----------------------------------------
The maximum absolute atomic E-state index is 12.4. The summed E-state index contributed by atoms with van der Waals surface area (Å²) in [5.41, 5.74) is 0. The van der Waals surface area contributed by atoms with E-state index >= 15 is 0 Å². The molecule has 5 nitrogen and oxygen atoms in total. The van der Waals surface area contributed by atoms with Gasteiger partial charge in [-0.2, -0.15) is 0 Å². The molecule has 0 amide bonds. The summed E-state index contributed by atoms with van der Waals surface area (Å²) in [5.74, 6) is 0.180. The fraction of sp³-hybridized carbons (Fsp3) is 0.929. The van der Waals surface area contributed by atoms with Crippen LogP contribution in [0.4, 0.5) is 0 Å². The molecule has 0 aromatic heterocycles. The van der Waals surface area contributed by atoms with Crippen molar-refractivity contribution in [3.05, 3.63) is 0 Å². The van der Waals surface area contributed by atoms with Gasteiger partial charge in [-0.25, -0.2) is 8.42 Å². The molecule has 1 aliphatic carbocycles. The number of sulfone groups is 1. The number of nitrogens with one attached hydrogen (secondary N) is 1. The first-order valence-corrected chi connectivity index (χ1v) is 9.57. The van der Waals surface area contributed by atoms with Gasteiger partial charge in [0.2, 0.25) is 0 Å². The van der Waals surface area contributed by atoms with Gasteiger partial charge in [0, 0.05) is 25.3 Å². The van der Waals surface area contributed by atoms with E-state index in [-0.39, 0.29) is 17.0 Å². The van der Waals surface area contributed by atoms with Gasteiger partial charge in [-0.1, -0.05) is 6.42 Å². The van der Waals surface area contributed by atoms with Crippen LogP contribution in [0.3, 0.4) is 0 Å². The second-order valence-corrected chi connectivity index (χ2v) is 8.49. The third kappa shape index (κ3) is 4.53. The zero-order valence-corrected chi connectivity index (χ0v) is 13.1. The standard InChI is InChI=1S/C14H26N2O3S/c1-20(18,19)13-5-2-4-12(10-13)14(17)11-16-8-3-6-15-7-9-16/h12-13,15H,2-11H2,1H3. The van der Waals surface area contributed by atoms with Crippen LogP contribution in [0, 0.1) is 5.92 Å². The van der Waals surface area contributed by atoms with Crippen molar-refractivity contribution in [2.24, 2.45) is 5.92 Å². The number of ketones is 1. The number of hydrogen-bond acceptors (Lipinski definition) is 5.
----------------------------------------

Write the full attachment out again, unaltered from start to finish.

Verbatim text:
The maximum absolute atomic E-state index is 12.4. The summed E-state index contributed by atoms with van der Waals surface area (Å²) in [5.41, 5.74) is 0. The van der Waals surface area contributed by atoms with E-state index >= 15 is 0 Å². The molecule has 5 nitrogen and oxygen atoms in total. The van der Waals surface area contributed by atoms with Gasteiger partial charge in [-0.2, -0.15) is 0 Å². The molecule has 0 amide bonds. The summed E-state index contributed by atoms with van der Waals surface area (Å²) in [5.74, 6) is 0.180. The fraction of sp³-hybridized carbons (Fsp3) is 0.929. The van der Waals surface area contributed by atoms with Crippen LogP contribution in [0.4, 0.5) is 0 Å². The molecule has 0 aromatic heterocycles. The van der Waals surface area contributed by atoms with Crippen molar-refractivity contribution in [3.05, 3.63) is 0 Å². The van der Waals surface area contributed by atoms with Gasteiger partial charge in [-0.25, -0.2) is 8.42 Å². The molecule has 1 aliphatic carbocycles. The number of sulfone groups is 1. The number of nitrogens with one attached hydrogen (secondary N) is 1. The first-order valence-corrected chi connectivity index (χ1v) is 9.57. The van der Waals surface area contributed by atoms with Gasteiger partial charge in [0.2, 0.25) is 0 Å². The van der Waals surface area contributed by atoms with Gasteiger partial charge in [0, 0.05) is 25.3 Å². The van der Waals surface area contributed by atoms with E-state index in [-0.39, 0.29) is 17.0 Å². The van der Waals surface area contributed by atoms with Gasteiger partial charge in [-0.1, -0.05) is 6.42 Å². The van der Waals surface area contributed by atoms with Crippen LogP contribution in [0.3, 0.4) is 0 Å². The second-order valence-corrected chi connectivity index (χ2v) is 8.49. The third kappa shape index (κ3) is 4.53. The zero-order valence-corrected chi connectivity index (χ0v) is 13.1. The standard InChI is InChI=1S/C14H26N2O3S/c1-20(18,19)13-5-2-4-12(10-13)14(17)11-16-8-3-6-15-7-9-16/h12-13,15H,2-11H2,1H3. The van der Waals surface area contributed by atoms with Crippen LogP contribution in [0, 0.1) is 5.92 Å². The van der Waals surface area contributed by atoms with Crippen molar-refractivity contribution in [2.24, 2.45) is 5.92 Å². The number of ketones is 1. The number of hydrogen-bond acceptors (Lipinski definition) is 5.